I suggest in broad outline approaches that have the potential to ensure for the minorities what they seek:
1. A bill of rights, covenant or social contract in the constitution that will enshrine as an entrenched principle that all citizens are equal and have inalienable rights to,
a. Security of person and property, wherever they freely choose to live in the island.
b. Equal opportunities in education, chosen profession and employment, based on merit.
c. Live in accordance to their culture; be educated in the language of their choice (Sinhala, Tamil, English or a combinations of these) and practice their religion.
d. Total and unqualified equality in the eyes of the prevailing laws and administrative mechanisms.
e. Non-discrimination based on professed identity, language, religion, beliefs, political affiliations and place of residence.
f. Preserve and develop their distinctive identity and its associated visible symbols.
g. Deal with the government at various levels and its agencies in either Sinhala, Tamil or English.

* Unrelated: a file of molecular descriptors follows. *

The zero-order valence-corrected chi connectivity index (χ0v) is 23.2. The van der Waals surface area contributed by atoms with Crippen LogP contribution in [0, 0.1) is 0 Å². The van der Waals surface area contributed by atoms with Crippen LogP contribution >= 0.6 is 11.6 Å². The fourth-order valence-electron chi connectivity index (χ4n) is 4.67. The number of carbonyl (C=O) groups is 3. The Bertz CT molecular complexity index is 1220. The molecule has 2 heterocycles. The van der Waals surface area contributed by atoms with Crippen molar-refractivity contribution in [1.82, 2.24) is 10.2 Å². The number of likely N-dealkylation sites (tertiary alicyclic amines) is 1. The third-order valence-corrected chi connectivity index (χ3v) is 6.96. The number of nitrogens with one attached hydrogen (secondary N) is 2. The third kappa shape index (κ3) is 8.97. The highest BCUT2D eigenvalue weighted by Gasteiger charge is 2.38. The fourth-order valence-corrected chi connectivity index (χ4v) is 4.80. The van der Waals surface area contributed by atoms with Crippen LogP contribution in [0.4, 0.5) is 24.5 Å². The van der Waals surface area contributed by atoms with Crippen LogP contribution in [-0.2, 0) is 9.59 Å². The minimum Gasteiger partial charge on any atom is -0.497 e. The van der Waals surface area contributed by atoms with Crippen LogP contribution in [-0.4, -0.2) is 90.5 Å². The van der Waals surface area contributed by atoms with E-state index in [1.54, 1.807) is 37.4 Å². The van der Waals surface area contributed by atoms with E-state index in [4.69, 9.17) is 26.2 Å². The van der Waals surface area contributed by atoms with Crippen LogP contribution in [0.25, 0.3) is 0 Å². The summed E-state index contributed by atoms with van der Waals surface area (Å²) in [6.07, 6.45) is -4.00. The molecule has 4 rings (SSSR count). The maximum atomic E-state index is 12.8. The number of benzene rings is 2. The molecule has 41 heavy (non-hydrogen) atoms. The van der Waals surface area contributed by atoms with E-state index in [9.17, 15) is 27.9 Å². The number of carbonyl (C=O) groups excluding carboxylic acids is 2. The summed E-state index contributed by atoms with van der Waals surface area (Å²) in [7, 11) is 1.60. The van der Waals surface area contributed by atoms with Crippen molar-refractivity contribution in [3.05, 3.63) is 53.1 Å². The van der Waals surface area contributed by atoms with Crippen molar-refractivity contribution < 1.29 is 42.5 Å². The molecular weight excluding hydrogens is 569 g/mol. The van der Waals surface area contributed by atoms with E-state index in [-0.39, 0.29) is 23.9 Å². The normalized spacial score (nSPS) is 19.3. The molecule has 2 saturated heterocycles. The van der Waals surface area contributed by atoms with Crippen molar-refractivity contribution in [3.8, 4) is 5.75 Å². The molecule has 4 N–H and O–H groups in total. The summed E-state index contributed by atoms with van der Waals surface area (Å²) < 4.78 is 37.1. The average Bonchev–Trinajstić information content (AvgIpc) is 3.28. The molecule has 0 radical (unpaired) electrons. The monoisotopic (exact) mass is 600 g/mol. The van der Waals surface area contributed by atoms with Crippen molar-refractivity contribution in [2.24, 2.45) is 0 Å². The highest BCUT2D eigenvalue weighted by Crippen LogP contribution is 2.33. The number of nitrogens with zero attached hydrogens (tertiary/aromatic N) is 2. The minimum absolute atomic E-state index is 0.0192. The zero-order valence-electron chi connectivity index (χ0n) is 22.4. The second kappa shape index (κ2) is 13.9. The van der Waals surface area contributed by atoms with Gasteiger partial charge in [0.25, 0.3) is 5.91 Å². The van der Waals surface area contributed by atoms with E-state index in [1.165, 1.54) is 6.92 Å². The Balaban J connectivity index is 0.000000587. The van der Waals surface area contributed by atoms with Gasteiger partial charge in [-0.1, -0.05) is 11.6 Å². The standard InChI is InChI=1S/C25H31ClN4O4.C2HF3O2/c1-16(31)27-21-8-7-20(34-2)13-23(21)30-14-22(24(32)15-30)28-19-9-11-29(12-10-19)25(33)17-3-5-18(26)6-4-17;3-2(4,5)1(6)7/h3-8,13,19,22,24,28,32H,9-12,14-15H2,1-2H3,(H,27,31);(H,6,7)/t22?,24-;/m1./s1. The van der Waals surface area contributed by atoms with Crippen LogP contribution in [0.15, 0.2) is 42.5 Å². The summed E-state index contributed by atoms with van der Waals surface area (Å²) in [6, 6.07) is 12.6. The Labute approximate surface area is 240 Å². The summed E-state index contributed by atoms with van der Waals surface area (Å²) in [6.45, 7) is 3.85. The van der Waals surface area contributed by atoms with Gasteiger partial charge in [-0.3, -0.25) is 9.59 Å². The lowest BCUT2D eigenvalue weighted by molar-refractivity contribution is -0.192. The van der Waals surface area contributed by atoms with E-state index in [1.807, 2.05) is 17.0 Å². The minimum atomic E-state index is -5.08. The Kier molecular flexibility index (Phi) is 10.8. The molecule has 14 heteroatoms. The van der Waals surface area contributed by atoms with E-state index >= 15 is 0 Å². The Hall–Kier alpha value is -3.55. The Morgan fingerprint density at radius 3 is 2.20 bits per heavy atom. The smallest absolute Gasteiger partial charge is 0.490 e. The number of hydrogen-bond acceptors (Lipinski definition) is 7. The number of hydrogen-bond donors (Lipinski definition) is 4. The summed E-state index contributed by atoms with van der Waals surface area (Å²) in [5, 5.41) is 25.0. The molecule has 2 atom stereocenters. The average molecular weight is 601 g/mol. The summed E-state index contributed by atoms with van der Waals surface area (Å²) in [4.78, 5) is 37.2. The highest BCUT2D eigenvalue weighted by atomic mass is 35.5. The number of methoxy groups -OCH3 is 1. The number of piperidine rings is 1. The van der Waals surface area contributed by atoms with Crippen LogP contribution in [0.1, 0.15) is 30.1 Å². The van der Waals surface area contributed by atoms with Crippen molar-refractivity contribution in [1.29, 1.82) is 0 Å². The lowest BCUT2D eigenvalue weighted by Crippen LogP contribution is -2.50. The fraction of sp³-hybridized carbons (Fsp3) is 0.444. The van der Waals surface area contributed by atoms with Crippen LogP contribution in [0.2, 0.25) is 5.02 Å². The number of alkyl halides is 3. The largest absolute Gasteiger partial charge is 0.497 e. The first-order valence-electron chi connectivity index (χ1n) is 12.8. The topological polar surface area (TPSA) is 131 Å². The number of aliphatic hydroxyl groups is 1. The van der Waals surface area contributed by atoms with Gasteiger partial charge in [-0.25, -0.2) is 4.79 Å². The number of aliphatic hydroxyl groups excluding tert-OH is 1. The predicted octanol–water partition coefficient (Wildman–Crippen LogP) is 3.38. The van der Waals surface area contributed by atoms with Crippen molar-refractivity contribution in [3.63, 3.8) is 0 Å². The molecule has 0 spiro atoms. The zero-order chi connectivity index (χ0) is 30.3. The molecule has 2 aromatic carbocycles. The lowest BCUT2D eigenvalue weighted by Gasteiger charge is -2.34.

2. The above bill of rights, covenant or social contract should be given effect through appropriate laws that have teeth and which cannot be abridged by other clauses in the constitution or other laws.
3. Elected members of parliament from each province should be constituted into bodies (nine in total) that serve as the political link between the legislature, executive and the provinces. They could be called the 'Provincial Advisory Councils'
a. Should be permitted to monitor and report on various aspects of provincial life-administrative services, police services, education, health care, transport services, industries, agriculture, forestry, water conservation, infrastructure, tourism, land use, ecological issues etc. - to the legislature and the executive.
b. Should constitute themselves into committees, to address various aspects of life in the provinces coming under their preview.
c. Should propose development projects and administrative improvements in respect of their provinces to the cabinet.
4. A member of parliament from each province, acceptable to the president (other criteria may be defined), should be appointed as a minister in the cabinet. Thus, there will be nine additional cabinet ministers, each representing a province, in the national cabinet.
a. Serve as a link between the provincial grouping of parliamentarians and the executive.
b. Serve as the links between the provincial bodies
c. Pursue the interests and concerns of their respective provinces at cabinet level.
d. Participate in national affairs at cabinet level.
e. Chair meetings of the body consisting of the members of parliament from each province.